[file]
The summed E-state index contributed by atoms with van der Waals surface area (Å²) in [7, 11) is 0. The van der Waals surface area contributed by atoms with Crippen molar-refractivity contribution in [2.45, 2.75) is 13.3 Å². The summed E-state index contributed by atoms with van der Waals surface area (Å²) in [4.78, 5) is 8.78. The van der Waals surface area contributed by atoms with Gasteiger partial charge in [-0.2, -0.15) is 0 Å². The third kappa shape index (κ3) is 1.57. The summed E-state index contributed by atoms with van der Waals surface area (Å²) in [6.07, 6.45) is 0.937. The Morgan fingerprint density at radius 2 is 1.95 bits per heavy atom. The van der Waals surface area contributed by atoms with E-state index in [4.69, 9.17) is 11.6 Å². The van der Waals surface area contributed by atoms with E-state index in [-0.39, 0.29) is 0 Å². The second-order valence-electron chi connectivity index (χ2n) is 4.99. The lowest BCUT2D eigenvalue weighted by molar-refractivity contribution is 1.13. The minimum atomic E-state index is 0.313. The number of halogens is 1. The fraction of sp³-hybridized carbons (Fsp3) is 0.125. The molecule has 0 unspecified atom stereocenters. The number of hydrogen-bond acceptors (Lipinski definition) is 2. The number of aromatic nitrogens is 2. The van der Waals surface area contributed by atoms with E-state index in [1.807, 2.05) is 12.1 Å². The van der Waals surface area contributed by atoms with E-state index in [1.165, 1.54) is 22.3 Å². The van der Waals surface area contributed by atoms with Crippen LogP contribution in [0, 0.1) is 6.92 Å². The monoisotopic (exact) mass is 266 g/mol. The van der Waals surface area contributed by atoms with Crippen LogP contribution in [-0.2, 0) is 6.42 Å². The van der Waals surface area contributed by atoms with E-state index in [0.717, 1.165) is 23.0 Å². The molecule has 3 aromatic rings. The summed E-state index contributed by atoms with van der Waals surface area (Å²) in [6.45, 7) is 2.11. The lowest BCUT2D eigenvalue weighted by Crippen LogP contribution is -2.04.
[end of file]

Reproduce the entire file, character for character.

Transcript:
The summed E-state index contributed by atoms with van der Waals surface area (Å²) in [7, 11) is 0. The van der Waals surface area contributed by atoms with Crippen molar-refractivity contribution in [2.45, 2.75) is 13.3 Å². The summed E-state index contributed by atoms with van der Waals surface area (Å²) in [4.78, 5) is 8.78. The van der Waals surface area contributed by atoms with Gasteiger partial charge in [-0.2, -0.15) is 0 Å². The third kappa shape index (κ3) is 1.57. The summed E-state index contributed by atoms with van der Waals surface area (Å²) in [6.07, 6.45) is 0.937. The Morgan fingerprint density at radius 2 is 1.95 bits per heavy atom. The van der Waals surface area contributed by atoms with E-state index in [4.69, 9.17) is 11.6 Å². The van der Waals surface area contributed by atoms with E-state index in [-0.39, 0.29) is 0 Å². The second-order valence-electron chi connectivity index (χ2n) is 4.99. The lowest BCUT2D eigenvalue weighted by molar-refractivity contribution is 1.13. The minimum atomic E-state index is 0.313. The number of halogens is 1. The fraction of sp³-hybridized carbons (Fsp3) is 0.125. The molecule has 0 unspecified atom stereocenters. The number of hydrogen-bond acceptors (Lipinski definition) is 2. The number of aromatic nitrogens is 2. The van der Waals surface area contributed by atoms with E-state index in [1.807, 2.05) is 12.1 Å². The van der Waals surface area contributed by atoms with E-state index in [1.165, 1.54) is 22.3 Å². The van der Waals surface area contributed by atoms with Crippen LogP contribution in [0, 0.1) is 6.92 Å². The monoisotopic (exact) mass is 266 g/mol. The van der Waals surface area contributed by atoms with Crippen LogP contribution in [-0.2, 0) is 6.42 Å². The van der Waals surface area contributed by atoms with E-state index in [0.717, 1.165) is 23.0 Å². The molecule has 3 aromatic rings. The summed E-state index contributed by atoms with van der Waals surface area (Å²) in [6.45, 7) is 2.11. The lowest BCUT2D eigenvalue weighted by Crippen LogP contribution is -2.04.